Project Greenlight winners -- last year's "Stolen Summer" and this year's "The Battle of Shaker Heights" -- suggest the HBO sponsored-program, which documents projects through development and production stages, should perhaps be renamed Project Lite. Both pics end up wearing their hearts on their sleeves.
A correction was made to this review on August 28, 2003.
Project Greenlight winners — last year’s “Stolen Summer” and this year’s “The Battle of Shaker Heights” — suggest the HBO sponsored-program, which documents projects through development and production stages, should perhaps be renamed Project Lite. Both pics end up wearing their hearts on their sleeves, and while “Shaker Heights” contains more wit and sarcasm than the first project, 17-year-old anti-hero Kelly Ernswiler — the kind of eccentric Hal Ashby would have used deviously 30 years ago — has turned into a softie. Theatrical run seems unlikely for movie fundamentally suited for small-screen video.
Although Erica Beeney’s script beat out more than 7,000 entries, the screen version dulls her potentially distinctive voice with deadly doses of sentimentality. The “life lessons” end up feeling all wrong for the tale of a born subversive.
An avowed rule-breaker whose interest in participating in war reenactments is the movie’s best and least explored idea, Kelly (Shia LaBeouf) has the kind of frightening intelligence no adult in his upper-middle-class Cleveland neighborhood of Shaker Heights has any idea how to channel.
But Kelly isn’t just odd, he’s oddly conceived. He asks his history teacher, “Why don’t you ever talk about the Draft Riots?” — which plays less as a character detail than as a nod to Miramax’s own “Gangs of New York.” Such questions get Kelly pushed around by the teacher’s bullying son Lance (Billy Kay), even though Kelly displayed some pretty warlike behavior in the cleverly staged opening scene.
Formula kicks in when Kelly gains a nice friend in rich-kid Bart (Elden Henson), whose father (Ray Wise) has put aside amassing war memorabilia, and now for collects Russian nesting dolls. Kelly also begins to fall for Bart’s sister, the awkwardly named Tabby (Amy Smart), who is engaged to a cool-looking dude named Miner..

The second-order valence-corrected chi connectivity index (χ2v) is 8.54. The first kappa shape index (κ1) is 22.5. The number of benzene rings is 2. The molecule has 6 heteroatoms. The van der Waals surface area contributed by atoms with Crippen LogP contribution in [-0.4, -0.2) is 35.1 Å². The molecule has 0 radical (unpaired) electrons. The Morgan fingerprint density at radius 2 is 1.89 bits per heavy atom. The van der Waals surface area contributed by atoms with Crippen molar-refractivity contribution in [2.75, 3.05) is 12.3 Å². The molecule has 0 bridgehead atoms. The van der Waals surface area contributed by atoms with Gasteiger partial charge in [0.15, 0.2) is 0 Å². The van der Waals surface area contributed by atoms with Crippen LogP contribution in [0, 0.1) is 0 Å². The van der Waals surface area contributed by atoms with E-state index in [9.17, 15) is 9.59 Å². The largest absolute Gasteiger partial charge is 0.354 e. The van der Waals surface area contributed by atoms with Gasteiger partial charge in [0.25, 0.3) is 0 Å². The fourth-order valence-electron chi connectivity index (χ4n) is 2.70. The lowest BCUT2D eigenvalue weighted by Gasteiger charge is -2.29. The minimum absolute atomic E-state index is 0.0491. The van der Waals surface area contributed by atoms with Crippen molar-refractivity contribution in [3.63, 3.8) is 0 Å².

As for his own family, Kelly quietly hates his jobless ex-junkie dad (William Sadler) and battles with his mother Eve (Kathleen Quinlan) over dad’s continued presence in their lives.
The nearest thing to an authentically developed relationship in “The Battle of Shaker Heights” is the interplay at a supermarket where Kelly works as a stock clerk while chumming around with checkout clerk Sarah (Shiri Appleby). Unlike the production’s poor attempt at shooting Cleveland in L.A. (looking particularly misguided next to “American Splendor,” where the real Cleveland plays a starring role), the market setting has the kind of stultifying flatness “Splendor’s” Harvey Pekar would be at home in, and which seems the ideal place for Kelly and Sarah to muse about life.
Third-act turnarounds linking every major character like a rote screenwriting exercise sink a movie which would have greatly benefited from throwing narrative caution to the wind and staying true to Kelly’s odd-duck nature.
Direction, shared by Kyle Rankin and Efram Potelle (who have collaborated on several previous shorts), is just as rote, but their one ace is LaBeouf, whose brain seems to be visibly whirring, and who shows a charming tendency to be able to bring out his inner Charlie Chaplin and Dustin Hoffman. Appleby provides a warm counterpart, and the remaining cast is suitable if not memorable.
Quickie nature of Project Greenlight’s moviemaking practice results in thin visuals better suited for TV. Pic’s bantamweight profile is underlined by an actual playing time (excluding credits) of 73 minutes.